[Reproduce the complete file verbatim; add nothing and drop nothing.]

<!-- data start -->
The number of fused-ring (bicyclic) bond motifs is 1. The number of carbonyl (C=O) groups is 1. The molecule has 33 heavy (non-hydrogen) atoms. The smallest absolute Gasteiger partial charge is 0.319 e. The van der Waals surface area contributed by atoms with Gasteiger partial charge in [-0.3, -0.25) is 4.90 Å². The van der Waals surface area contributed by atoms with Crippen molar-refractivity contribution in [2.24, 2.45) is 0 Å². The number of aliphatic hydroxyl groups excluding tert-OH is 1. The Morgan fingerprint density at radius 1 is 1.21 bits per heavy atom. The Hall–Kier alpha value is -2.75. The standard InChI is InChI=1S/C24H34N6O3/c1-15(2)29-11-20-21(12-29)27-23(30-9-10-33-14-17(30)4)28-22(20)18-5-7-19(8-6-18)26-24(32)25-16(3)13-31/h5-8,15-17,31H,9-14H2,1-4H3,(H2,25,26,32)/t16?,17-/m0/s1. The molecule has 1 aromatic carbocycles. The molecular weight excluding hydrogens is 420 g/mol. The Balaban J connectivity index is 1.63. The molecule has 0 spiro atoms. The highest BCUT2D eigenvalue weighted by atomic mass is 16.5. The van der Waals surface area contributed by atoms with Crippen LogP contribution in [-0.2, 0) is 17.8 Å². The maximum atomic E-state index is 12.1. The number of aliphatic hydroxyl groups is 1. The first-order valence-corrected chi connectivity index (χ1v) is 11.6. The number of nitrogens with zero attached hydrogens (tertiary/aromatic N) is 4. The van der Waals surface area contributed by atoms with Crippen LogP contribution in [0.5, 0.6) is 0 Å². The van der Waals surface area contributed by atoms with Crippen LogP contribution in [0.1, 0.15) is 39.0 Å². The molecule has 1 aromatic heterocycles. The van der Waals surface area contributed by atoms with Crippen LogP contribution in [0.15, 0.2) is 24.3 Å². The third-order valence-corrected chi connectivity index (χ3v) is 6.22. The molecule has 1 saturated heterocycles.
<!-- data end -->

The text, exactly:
The number of fused-ring (bicyclic) bond motifs is 1. The number of carbonyl (C=O) groups is 1. The molecule has 33 heavy (non-hydrogen) atoms. The smallest absolute Gasteiger partial charge is 0.319 e. The van der Waals surface area contributed by atoms with Gasteiger partial charge in [-0.3, -0.25) is 4.90 Å². The van der Waals surface area contributed by atoms with Crippen molar-refractivity contribution in [2.24, 2.45) is 0 Å². The number of aliphatic hydroxyl groups excluding tert-OH is 1. The Morgan fingerprint density at radius 1 is 1.21 bits per heavy atom. The Hall–Kier alpha value is -2.75. The standard InChI is InChI=1S/C24H34N6O3/c1-15(2)29-11-20-21(12-29)27-23(30-9-10-33-14-17(30)4)28-22(20)18-5-7-19(8-6-18)26-24(32)25-16(3)13-31/h5-8,15-17,31H,9-14H2,1-4H3,(H2,25,26,32)/t16?,17-/m0/s1. The molecule has 1 aromatic carbocycles. The molecular weight excluding hydrogens is 420 g/mol. The Balaban J connectivity index is 1.63. The molecule has 0 spiro atoms. The highest BCUT2D eigenvalue weighted by atomic mass is 16.5. The van der Waals surface area contributed by atoms with Crippen LogP contribution in [-0.2, 0) is 17.8 Å². The maximum atomic E-state index is 12.1. The number of aliphatic hydroxyl groups is 1. The first-order valence-corrected chi connectivity index (χ1v) is 11.6. The number of nitrogens with zero attached hydrogens (tertiary/aromatic N) is 4. The van der Waals surface area contributed by atoms with Crippen LogP contribution in [0.5, 0.6) is 0 Å². The van der Waals surface area contributed by atoms with Crippen LogP contribution in [0.1, 0.15) is 39.0 Å². The molecule has 1 aromatic heterocycles. The van der Waals surface area contributed by atoms with Crippen LogP contribution in [0.15, 0.2) is 24.3 Å². The third-order valence-corrected chi connectivity index (χ3v) is 6.22. The molecule has 1 saturated heterocycles.